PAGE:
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Amnesty: New Police Scotland chief needs urgent plan to tackle discrimination

Amnesty International has said that Police Scotland’s new Chief Constable must set out an ‘urgent detailed and measurable’ plan to tackle institutional discrimination.

Chief Constable Jo Farrell will take up post on Monday as head of the UK’s second largest force.

 In May, outgoing Chief Constable, Sir Iain Livingstone, branded the force ‘institutionally racist and discriminatory’, and a review group investigating internal culture cited employee’s first-hand accounts of racism, sexism and homophobia.

Amnesty also warned much more needs to be done to ‘close the gap between rhetoric and implementation’ around Police Scotland’s claims to be a rights-based force.

Patrick Corrigan, Amnesty International UK’s Head of Nations and Regions, said:

“I wish Chief Constable Farrell well as she takes up post, particularly as the first woman to lead Police Scotland, the UK’s second largest force.

“Globally, the police system is blighted by racial and discriminatory practices. Elsewhere in the UK, systemic racial discrimination has been evidenced in stop and search, Taser use, gang profiling and strip searching of minors.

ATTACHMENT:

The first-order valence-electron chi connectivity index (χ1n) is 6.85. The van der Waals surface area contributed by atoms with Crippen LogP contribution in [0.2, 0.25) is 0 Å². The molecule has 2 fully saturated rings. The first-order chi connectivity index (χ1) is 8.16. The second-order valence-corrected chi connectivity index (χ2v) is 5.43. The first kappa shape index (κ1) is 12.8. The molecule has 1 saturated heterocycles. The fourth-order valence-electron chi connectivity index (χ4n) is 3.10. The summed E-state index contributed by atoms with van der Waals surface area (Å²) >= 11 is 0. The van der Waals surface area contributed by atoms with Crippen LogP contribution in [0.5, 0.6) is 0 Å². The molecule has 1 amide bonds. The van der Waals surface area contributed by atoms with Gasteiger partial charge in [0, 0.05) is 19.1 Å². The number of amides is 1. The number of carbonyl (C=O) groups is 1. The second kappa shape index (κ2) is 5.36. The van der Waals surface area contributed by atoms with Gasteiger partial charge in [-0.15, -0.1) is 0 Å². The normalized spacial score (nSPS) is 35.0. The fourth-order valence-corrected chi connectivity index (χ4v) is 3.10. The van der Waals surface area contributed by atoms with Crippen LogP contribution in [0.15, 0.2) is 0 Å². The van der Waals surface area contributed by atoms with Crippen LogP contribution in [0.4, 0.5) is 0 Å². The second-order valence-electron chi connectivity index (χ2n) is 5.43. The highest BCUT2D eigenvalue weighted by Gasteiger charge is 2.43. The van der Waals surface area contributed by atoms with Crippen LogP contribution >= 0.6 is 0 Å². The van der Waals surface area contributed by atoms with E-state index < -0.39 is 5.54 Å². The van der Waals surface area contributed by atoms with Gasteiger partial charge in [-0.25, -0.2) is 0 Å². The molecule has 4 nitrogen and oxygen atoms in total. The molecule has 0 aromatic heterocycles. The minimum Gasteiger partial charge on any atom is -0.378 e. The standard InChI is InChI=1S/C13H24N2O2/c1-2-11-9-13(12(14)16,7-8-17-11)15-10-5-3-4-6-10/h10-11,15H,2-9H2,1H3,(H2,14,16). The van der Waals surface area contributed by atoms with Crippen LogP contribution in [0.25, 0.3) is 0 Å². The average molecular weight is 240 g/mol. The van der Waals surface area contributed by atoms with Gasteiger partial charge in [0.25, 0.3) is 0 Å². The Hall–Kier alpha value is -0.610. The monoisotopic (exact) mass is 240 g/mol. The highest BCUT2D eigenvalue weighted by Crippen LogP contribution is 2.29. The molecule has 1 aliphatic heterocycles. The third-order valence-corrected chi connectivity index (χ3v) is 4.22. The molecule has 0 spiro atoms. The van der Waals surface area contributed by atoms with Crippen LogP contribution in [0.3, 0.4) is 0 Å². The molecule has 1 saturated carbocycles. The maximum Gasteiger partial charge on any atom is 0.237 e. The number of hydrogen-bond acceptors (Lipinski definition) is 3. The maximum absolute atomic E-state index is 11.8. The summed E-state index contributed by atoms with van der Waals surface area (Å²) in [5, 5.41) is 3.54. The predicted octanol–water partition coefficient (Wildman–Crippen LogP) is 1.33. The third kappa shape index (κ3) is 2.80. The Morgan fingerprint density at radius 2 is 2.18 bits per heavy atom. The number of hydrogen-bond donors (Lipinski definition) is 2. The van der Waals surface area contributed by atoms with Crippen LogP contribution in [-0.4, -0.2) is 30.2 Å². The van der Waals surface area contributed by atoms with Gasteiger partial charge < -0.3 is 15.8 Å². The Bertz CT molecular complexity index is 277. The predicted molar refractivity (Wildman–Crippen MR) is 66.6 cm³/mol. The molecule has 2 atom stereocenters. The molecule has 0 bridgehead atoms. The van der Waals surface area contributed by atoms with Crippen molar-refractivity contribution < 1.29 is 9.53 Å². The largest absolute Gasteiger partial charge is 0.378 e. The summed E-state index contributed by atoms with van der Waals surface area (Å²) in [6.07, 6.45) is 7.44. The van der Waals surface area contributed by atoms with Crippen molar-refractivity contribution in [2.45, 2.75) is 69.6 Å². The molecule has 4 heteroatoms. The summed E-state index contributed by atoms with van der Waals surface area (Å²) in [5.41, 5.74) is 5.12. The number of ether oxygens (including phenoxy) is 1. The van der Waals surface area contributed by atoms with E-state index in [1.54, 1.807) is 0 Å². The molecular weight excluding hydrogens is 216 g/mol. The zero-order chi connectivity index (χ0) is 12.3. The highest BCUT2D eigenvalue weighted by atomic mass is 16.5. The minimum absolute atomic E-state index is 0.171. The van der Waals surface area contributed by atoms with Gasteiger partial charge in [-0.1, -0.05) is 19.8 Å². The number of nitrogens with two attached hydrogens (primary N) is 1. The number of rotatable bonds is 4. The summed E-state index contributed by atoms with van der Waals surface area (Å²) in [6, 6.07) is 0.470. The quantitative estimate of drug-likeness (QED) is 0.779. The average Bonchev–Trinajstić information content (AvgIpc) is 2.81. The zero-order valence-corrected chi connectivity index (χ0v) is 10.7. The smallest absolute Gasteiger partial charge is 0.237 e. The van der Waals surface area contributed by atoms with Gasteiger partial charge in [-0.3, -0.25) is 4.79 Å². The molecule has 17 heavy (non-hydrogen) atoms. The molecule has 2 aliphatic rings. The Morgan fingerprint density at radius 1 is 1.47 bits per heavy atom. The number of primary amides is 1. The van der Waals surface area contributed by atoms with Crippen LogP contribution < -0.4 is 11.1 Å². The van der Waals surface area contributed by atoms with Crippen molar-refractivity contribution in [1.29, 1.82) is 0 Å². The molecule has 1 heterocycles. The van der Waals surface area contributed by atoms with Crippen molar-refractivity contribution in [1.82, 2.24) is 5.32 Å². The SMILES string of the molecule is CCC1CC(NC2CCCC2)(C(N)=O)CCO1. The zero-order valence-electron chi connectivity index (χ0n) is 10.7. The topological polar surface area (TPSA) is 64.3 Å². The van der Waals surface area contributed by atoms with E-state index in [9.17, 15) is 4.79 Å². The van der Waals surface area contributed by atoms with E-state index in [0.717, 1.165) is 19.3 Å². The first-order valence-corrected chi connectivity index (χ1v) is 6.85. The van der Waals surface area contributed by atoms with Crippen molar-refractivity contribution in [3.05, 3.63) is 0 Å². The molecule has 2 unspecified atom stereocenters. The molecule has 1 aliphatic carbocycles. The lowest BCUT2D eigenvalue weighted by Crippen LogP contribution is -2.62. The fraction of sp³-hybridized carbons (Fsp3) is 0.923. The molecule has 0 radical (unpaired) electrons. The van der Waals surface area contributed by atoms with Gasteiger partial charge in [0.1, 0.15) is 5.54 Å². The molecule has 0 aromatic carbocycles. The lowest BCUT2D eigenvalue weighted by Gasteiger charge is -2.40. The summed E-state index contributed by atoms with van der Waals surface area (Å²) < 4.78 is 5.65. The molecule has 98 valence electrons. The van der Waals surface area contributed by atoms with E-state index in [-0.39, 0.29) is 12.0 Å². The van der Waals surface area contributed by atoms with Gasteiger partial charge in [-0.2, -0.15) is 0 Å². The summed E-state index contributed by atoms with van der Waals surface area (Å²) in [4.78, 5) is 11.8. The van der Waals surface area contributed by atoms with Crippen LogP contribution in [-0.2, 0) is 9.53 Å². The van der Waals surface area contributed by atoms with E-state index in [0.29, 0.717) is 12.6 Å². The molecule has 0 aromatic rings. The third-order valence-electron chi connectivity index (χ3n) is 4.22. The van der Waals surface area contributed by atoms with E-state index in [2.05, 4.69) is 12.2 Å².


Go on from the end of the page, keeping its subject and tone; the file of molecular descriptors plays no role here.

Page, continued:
“There have been positive steps in Scotland, but there is still a huge task ahead.

“The statement made by Sir Iain was honest and stark, but reflected what many already knew and have experienced first-hand. The Chief Constable will need to set out what action she intends to take without delay. A plan that is detailed and measurable, with clear transparency and accountability mechanisms, is crucial.

“There will be opportunities for learning in the coming months, from Police Scotland’s own independent review group and evidence given to the public inquiry into the death of Sheku Bayoh - but there is already sufficient evidence of a grave problem, for the incoming Chief Constable to set out in detail how she intends to tackle it.”


Letter to Chief Constable Farrell _0.pdf
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